The first such element is C, for credibility. Credibility stems from what we say. It is the distilled essence of our competence and expertise, and our effectiveness in communicating it to stakeholders. It arises from the words we use and how we use them. If our credibility is high, we tend to receive compliments of a certain type. He knows what he is talking about. She has great clarity of thought. It is important we get his insights on this matter. She made a very crisp presentation. Greater credibility leads to greater trustworthiness. It is a direct correlation.
The second element is R, for reliability. Reliability arises from what we do. It is our ability to meet our commitments and do exactly what we advertise. It manifests as compliments of another type. Her projects are always on time and on budget. He gets stuff done. If she is in charge of the branch, we can rest easy. Having him run the finance department gives us peace of mind. Once we are perceived as reliable, our trustworthiness rises as a direct consequence.
The third element is I, for intimacy. Intimacy indicates how we connect. It is our ability to empathize with other people, to find common ground with them, to share in their happiness, to offer them comfort in times of distress, and to be nonjudgmental at all times. Compliments flow in the following form. He genuinely cares. You can confide in her and share your concerns. If you are having a tough time, you will feel better after talking to him. Your secrets are safe with her. High marks on intimacy translate to greater trustworthiness. Another direct correlation.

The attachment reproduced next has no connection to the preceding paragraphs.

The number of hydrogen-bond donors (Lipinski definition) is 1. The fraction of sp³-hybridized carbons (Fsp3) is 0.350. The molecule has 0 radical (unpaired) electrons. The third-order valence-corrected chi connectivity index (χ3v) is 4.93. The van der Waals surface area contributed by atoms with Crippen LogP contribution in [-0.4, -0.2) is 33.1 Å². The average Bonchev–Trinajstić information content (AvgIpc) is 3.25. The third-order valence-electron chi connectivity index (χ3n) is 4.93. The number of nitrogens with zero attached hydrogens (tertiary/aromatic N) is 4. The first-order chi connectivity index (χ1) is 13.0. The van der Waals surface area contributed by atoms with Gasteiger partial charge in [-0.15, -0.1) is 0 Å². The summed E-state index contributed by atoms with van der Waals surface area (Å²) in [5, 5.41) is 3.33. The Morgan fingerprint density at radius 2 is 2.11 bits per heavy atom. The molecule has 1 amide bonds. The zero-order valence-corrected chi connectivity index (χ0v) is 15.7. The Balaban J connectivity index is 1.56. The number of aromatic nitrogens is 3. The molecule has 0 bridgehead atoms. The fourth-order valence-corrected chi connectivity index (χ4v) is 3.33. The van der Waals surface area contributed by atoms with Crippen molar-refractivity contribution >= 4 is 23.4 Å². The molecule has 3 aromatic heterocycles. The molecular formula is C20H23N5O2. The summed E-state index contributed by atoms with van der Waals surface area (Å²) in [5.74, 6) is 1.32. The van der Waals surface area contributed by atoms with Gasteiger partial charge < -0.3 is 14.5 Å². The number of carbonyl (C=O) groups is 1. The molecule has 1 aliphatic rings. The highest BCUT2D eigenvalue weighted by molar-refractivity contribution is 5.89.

The fourth and final element is S, for self-orientation. Self-orientation is a fancy word for selfishness and self-serving behavior. Instead of compliments, self-orientation brings rebuke and criticism. He is focused on himself and not the customer. She is not creating a win-win situation. He will walk all over people to get to the top. All she cares about is to meet her sales targets at any cost. Evidently, all human beings are genetically wired to detect self-orientation in others and be repelled by it. Therefore, any hint of excessive self-orientation on our part automatically diminishes our trustworthiness. It is an inverse correlation.
So there you have it. A formula for your trustworthiness quotient, courtesy Maister, Greene and Galford, that says TQ = (C+R+I) / S. We are continually beaming our trustworthiness into the world, whether we know it or not. And the best way to bolster it is to keep increasing our credibility (C), reliability (R), and intimacy (I) and keep decreasing our self-orientation (S). Of course, not everyone can be equally disposed when it comes to the four essential elements. For example, grandmothers are loved because they are high on I and low on S. Politicians are disliked because they are low on R and high on S. The Reserve Bank of India is respected because it is high on C and R. Telemarketers are despised because they are low on C and high on S. We become better parents to our children when C and I go up. Our consulting practices flourish when C rises and S falls. At the end of the day, the permutations and combinations may be endless, but the core formula always holds. The physics of our interactions is powered by the chemistry of our trust.
Santanu Paul is co-founder of TalentSprint, a Youth Career Accelerator